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Pretty Phantom of Forest

Pretty Phantom of Forest

Take a look at the picture of the mystical, magical and the beautiful – Ward’s Trogon. It’s a rare bird which is on the International Union for Conservation of Nature (IUCN) list of endangered species.

Adesh Shivkar spied it on a birding expedition to Eaglenest WLS, in Western Arunachal Pradesh back in March 2011. The common name of the bird is Ward’s Trogon (Harpactes Wardii). The site habitat of the bird is Temperate (moss laden) evergreen tropical forest at altitude 2,200mts.

Going into raptures about the sighting Shivkar says, “Perhaps one of the most charismatic species to see. This Asia’s rarest Trogon gave us a thrilling half hour sighting in the temperate evergreen forest of remote Arunachal Pradesh.

The light drizzle, low light (ISO: 1200) and mist made it difficult to capture a good image, but with such a long sighting of both (male and female), it’s not fair that I should complain to get such record shots. The pair was still hanging around when we decided to leave.”

The unusual Trogon is as colourful and attractive as the famous Birds of Paradise and the Lyre birds of Australia. There are 40 species of the bird in the belt between the tropics of Cancer and Capricorn.

Their brilliant red, pink orange or yellow colouring makes them so attractive. Their color hide them in the foliage of the trees. The word Trogon means ‘Gnawer’ in Greek. The connection is to the serrated beaks that they have, which help to grasp their prey while they eat.

Trogons and their habitats face a severe depopulation process. This specie can only be found in scattered South East Asian temperate highlands woodlands, ranging from 1,500 to 3,000m in height.

He says this specie is near threatened as it’s sparsely distributed within a moderately small and patchy range. It’s likely to be declining moderately rapidly owing to habitat loss.

Harpactes Wardi is known from the eastern Himalayas in China (three were collected in north-west Yunnan, 1973), Bhutan (uncommon and local, although recorded regularly in recent years), India (small numbers seen recently in Arunachal Pradesh, where it is apparently local and rare), Myanmar (formerly locally common in north, but no recent records and thought to be generally uncommon) and Vietnam (previously common on mount Fan Si Pan, north-west Tonkin, but no recent records despite intensive searching).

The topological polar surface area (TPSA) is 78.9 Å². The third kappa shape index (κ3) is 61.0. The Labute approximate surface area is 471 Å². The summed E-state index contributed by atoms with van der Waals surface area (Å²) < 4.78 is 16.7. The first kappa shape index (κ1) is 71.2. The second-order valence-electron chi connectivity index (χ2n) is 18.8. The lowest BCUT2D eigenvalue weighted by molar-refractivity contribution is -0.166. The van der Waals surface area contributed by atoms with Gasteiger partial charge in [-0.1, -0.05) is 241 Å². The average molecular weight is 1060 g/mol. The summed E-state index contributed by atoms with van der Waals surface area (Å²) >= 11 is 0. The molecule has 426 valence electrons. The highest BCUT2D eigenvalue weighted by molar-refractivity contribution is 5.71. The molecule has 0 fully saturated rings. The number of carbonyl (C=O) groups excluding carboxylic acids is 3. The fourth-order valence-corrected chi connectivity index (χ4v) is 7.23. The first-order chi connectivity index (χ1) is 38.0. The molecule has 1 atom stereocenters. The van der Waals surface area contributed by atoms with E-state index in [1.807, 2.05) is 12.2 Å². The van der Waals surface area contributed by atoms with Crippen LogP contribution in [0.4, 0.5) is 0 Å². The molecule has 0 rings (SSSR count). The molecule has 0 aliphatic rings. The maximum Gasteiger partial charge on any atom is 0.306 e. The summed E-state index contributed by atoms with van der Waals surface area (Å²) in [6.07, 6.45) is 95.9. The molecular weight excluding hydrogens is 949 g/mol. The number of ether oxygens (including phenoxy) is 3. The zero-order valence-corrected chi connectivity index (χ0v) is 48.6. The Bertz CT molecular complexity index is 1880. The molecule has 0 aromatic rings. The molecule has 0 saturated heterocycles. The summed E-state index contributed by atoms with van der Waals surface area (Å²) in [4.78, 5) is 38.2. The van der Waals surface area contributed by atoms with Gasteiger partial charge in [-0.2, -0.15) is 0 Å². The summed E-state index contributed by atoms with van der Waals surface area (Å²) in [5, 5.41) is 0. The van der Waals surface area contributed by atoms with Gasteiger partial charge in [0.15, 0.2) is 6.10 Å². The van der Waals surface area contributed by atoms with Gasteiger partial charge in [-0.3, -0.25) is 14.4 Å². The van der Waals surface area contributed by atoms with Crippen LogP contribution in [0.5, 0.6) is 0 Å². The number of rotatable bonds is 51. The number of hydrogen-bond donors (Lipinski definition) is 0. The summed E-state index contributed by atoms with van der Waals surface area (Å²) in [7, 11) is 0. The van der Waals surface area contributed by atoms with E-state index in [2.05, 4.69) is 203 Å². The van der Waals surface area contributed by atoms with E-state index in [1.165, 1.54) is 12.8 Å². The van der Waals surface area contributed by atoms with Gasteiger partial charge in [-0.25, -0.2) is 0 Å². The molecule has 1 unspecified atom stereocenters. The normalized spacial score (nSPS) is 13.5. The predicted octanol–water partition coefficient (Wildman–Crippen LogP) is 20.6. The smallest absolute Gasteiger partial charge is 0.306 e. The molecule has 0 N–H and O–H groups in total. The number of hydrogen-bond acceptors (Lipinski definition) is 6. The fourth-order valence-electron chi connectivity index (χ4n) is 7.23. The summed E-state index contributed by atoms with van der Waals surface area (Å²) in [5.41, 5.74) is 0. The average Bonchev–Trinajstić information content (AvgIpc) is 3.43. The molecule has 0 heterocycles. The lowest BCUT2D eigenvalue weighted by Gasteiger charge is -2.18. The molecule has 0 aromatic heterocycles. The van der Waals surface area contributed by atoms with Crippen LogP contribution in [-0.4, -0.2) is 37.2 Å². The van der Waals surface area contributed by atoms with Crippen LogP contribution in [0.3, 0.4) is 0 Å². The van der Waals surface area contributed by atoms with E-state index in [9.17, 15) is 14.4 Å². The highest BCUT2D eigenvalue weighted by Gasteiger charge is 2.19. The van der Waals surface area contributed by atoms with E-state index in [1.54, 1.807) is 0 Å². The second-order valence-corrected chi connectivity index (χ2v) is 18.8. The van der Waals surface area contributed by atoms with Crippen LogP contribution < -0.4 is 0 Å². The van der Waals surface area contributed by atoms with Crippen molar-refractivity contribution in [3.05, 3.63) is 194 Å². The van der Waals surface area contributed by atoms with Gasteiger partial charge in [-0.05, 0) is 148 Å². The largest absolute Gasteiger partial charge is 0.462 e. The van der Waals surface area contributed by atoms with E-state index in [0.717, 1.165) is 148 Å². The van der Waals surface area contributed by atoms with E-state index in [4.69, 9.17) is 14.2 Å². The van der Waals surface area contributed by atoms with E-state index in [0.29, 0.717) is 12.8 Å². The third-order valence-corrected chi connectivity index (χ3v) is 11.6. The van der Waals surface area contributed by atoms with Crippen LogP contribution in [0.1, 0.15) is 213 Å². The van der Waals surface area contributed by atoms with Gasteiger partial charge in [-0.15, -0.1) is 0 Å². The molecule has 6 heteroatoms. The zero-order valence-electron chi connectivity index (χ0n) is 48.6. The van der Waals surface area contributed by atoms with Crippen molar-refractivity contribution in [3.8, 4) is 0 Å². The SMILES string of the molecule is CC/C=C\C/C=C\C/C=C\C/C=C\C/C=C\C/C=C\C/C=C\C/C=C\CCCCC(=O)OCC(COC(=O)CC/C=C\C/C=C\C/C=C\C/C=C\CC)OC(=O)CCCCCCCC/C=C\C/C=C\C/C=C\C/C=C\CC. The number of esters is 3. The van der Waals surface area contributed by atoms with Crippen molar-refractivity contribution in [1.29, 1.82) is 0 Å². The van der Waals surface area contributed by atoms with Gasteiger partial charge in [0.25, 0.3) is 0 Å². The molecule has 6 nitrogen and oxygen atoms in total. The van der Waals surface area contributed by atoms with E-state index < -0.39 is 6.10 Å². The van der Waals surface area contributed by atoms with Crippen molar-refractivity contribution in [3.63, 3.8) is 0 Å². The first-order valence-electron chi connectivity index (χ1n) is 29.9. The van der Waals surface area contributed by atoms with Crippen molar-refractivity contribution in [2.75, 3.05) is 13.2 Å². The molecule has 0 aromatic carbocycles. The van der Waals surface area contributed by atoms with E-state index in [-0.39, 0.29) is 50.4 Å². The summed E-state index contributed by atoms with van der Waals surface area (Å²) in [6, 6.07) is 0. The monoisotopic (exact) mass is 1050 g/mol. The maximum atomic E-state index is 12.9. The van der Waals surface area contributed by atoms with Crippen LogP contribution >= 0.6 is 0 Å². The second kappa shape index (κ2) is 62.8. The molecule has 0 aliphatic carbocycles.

The fossil record of the trogons dates back 49 million years to the Early Eocene.

This species is found in the lower reaches, in undergrowth and bamboo of tall broadleaved evergreen forest between 1,500 and 3,200 m, perhaps moving downslope during the cold season to c.1,220 m in some areas.

Cutting down forest trees and clearing woods in favor of cultivation and increasing agricultural areas destroy the habitat of Trogons. Additionally, Trogon’s beauty got to be a curse upon it, as Southeast Asians hunt it because of its attractive plumage.

Birdlife organizations conduct surveys to keep an eye on the range of the Trogons and or their depleting or growing numbers. These ecological studies conducted by scientists help to understand the birds habitat requirements and their tolerance of any human intrusion.

The studies also help scientists to encourage policy makers to protect habitat areas for the bird. Stories like these also raise awareness levels among the common man that the bird is endangered and needs conservation and protection from poachers and hunters.

This article is from Science’s archive and we’ve originally published it on an earlier date.

About Marianne De Nazareth

Marianne De Nazareth is a freelance journalist who contributes to The Hindu and The Deccan Chronicle in Bangalore, in addition to a host of magazines and website publications worldwide. In 2007 she upgraded her journalism skills by doing a two year degree called the Erasmus Mundus Masters in Journalism. She now teaches Journalism to Master's degree students at St. Joseph's College.

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